Moreover, planning authoritarianism cannot tell everyone where and how to live. For many, high density apartments (owned or rented) are not a substitute for the detached house. Indeed the substitute for the detached housing the Bay Area for many is often a detached house in Nashville or Kansas City or any of many other major metropolitan areas where housing is much less expensive. Last year’s (2014) IRS migration data shows that California is losing both younger households and middle income households.

Higher than necessary house prices are, of course, an even greater problem for low-income households, who not only are excluded from homeownership but most pay unaffordable rents. The latest data shows that California again has the worst housing cost adjusted poverty rate among the 50 states. Even Mississippi, with its reputation for poverty, cannot compete with that.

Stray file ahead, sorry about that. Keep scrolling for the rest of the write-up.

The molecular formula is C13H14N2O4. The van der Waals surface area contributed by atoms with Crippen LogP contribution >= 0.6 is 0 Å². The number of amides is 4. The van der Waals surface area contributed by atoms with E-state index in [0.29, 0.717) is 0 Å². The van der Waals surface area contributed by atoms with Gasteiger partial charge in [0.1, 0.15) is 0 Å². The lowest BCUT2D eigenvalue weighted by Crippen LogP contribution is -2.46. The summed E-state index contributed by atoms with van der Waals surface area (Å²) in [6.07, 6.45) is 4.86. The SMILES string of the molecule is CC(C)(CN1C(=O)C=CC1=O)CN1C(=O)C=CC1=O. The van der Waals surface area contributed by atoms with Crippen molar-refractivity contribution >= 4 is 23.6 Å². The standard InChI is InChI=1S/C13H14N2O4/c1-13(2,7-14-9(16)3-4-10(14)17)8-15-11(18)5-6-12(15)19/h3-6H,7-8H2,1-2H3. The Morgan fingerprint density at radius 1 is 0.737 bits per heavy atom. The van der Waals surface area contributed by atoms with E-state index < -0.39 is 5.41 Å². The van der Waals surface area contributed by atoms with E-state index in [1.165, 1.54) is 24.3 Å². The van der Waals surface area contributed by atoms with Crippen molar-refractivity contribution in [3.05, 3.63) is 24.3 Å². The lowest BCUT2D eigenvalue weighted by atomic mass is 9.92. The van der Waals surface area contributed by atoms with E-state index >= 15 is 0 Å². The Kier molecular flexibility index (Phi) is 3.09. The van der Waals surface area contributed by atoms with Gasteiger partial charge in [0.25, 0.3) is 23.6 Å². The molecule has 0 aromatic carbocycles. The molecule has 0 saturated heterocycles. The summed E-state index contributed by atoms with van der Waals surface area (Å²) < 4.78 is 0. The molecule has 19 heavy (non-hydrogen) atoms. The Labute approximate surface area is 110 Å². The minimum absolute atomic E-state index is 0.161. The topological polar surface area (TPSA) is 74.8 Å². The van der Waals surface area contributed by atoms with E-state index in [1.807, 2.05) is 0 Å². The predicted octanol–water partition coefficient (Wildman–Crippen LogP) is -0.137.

Romem expressed concern to The Wall Street Journal: “What you’ll get there is an exacerbation of the problems we already have in expensive cities. The distinction between homeowners and renters will become less and less a stage of life and more and more if your parents can help you.”

The Economist came to a similar conclusion: “Suburbs rarely cease growing of their own accord. The only reliable way to stop them, it turns out, is to stop them forcefully. But the consequences of doing that are severe" (See: Cities: Better for the Great Suburbanization).

Note on Method: Some of the CSA urban population is not in the continuous urbanization of San Francisco-San Jose built-up urban area, such as in the Santa Rosa, Stockton and Santa Cruz urban areas. This analysis is based on data from the California Department of Housing and Community Development and the U.S. Census Bureau. It is based on an estimate of additional development occurring from 1996 to 2010 and the land remaining after deduction of recently developed land. The population capacity assumes the “marginally higher” densities used by the California Department of Housing and Community Development, which it notes would not require substantial changes in the “current form of housing development” (1997).